How to Improve Your Sleep Quality and Why It’s Important
The importance of sleep is often underestimated, but it is vital for our health and wellbeing. Sleep influences are mental and physical health, it impacts our quality of life and improves our performance. While it is just as important as eating a healthy diet and exercising regularly, people are sleeping less and the quality of their sleep has reached an all-time low. What this then means for our riding is that we aren’t turning up at 100%. We are dragging our toes, exhausted and all of this can in turn affect how you then train your horse.
Why quality sleep is important for our wellbeing
The amount of sleep you need varies from one person to the next. However, most healthy adults require 7-9 hours of sleep each night. 1% of the population can survive on less, so you may no that one person who doesn’t get affected by lack of sleep and seems to do well on 5 hours. The majority of us need more.
When we sleep our body is working hard to help your brain function properly, and for healing and repair cells, blood vessels, and organs. Sleep is vital for growth and development, for your hormone balance and for the functioning of your immune system.
Research has found that consistent quality sleep, enhances your ability to learn and to problem solve. It helps improve your attention span, decision making and creative energy. A lack of sleep on the other hand, has been linked with depression, uncontrolled emotions, and reduced motivation.
During a good night’s, your heart and blood vessels are repaired, reducing your risk of heart disease, high blood pressure, diabetes, kidney disease, and stroke. In addition, sleep affects your body’s inflammatory response. Not getting enough sleep has been found to cause cell damage and activate undesirable markers of inflammation, which is linked to inflammatory bowel disease.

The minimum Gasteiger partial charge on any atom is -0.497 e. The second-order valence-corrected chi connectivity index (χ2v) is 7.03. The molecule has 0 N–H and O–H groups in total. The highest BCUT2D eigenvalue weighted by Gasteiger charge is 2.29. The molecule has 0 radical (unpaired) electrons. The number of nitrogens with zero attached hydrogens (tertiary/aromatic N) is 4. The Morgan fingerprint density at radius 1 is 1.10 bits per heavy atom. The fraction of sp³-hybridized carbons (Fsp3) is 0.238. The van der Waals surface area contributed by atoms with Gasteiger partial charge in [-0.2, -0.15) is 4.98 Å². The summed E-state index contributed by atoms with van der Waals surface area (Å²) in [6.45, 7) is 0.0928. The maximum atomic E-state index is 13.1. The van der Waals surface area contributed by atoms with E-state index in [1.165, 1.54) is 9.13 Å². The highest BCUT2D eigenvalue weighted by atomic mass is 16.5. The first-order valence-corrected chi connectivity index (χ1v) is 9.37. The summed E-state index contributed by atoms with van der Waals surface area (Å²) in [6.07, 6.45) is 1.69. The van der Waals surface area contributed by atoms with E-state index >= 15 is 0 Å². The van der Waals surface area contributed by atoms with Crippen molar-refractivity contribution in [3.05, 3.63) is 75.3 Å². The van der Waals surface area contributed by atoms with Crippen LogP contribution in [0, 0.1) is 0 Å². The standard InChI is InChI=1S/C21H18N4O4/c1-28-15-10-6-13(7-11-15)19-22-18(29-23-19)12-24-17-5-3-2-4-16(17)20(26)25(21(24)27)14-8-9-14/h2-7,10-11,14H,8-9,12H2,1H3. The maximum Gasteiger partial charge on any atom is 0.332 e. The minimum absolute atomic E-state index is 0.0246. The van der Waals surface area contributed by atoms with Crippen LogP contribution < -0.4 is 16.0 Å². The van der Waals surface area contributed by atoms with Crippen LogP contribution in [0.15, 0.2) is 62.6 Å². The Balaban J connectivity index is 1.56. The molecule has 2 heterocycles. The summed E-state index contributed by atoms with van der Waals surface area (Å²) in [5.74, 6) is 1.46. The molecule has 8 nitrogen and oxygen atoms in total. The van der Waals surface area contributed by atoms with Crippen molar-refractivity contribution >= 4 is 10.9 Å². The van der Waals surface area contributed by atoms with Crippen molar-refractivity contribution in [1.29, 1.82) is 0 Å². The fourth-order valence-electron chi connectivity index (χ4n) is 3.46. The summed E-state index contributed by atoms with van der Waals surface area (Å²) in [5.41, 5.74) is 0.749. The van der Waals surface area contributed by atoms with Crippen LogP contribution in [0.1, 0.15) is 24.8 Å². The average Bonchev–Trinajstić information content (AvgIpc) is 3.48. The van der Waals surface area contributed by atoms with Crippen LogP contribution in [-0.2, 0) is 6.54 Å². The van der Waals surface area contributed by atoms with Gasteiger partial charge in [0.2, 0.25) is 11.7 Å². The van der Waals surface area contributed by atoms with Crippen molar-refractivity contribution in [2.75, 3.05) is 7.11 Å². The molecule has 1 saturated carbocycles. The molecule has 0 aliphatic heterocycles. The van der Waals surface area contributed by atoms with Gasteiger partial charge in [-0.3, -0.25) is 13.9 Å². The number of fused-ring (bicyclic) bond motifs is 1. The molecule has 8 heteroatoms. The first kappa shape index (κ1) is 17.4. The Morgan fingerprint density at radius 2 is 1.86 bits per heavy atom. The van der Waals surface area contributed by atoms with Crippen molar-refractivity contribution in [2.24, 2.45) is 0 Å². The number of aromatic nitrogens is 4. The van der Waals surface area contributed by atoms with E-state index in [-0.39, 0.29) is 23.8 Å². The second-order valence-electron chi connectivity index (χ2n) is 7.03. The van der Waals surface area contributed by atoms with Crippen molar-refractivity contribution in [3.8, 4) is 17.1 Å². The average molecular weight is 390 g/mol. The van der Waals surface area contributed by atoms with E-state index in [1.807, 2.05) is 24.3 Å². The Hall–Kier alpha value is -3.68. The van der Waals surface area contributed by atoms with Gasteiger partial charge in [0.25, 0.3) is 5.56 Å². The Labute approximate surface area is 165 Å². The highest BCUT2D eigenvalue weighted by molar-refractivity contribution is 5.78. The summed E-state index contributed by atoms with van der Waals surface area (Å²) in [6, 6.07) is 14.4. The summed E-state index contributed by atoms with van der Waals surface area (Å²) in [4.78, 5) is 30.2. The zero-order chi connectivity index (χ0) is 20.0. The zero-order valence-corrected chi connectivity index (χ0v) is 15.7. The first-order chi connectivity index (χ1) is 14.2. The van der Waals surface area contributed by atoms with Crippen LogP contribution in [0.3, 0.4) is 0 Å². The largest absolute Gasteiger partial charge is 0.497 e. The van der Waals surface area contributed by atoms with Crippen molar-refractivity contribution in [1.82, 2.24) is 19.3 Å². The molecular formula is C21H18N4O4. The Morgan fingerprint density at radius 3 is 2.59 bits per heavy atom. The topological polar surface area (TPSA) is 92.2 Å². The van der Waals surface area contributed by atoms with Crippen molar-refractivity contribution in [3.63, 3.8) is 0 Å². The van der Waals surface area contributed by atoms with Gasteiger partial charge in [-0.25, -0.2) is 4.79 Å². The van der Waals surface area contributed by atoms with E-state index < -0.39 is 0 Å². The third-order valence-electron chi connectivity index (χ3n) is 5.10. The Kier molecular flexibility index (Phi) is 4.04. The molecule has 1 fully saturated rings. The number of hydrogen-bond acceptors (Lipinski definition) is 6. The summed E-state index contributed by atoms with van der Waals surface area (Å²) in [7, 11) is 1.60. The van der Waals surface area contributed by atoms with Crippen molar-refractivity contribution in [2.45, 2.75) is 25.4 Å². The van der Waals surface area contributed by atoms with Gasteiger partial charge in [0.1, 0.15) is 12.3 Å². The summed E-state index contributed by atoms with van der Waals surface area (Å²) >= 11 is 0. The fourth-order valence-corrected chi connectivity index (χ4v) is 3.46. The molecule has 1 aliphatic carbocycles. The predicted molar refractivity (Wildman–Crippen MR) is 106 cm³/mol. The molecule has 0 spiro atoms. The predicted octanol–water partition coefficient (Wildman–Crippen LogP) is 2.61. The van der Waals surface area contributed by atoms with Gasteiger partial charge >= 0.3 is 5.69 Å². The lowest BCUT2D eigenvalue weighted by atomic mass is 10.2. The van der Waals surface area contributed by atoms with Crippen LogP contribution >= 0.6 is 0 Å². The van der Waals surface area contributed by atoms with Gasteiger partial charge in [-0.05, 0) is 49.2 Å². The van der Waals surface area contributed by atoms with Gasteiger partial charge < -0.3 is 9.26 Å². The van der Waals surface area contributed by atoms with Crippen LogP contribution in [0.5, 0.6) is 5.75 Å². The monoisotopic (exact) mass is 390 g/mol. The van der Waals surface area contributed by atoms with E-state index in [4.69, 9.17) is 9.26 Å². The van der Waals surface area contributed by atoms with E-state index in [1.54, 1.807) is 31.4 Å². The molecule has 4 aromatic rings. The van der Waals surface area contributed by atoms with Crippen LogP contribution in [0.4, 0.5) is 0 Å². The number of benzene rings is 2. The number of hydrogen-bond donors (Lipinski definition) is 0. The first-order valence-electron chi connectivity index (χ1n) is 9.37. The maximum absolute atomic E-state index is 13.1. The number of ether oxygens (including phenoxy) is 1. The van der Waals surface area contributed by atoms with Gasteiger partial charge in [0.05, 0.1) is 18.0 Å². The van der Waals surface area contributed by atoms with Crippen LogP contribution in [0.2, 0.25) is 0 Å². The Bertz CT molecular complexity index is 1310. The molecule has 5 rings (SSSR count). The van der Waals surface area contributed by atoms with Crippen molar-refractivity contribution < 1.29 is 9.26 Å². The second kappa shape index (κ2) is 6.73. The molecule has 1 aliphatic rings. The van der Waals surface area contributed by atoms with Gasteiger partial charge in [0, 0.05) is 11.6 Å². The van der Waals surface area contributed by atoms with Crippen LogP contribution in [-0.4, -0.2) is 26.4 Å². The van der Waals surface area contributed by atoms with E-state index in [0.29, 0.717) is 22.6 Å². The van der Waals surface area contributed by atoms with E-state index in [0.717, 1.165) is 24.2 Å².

Reduced sleep has been strongly linked to an increased risk of obesity due to several factors from hormones to motivation and exercise. When you sleep, your hormones are in balance, particularly those that make you feel full (leptin) or hungry (ghrelin). If you’re sleep deprived, your levels of ghrelin rise and your leptin levels drop, making you feel hungrier and often end up eating more.
Insulin is also affected by sleep. This hormone controls you blood sugar (glucose) levels, which will rise when you are sleep deprived. High blood sugar levels will increase your risk of developing diabetes.
Your immune system requires sleep to function at it’s optimum. The immune system is vital for defending against harmful pathogens and substances foreign to the body. If you’re lacking in quality sleep, your body will struggle to fight off common infections.
So in order to be the best rider you can possibly be, putting some attention into your sleep habits is a vital part of the equation.
How to Improve Your Sleep Quality
There are several changes you can make while you’re awake and to your bedtime routine that can alleviate sleep problems and improve your overall sleep quality.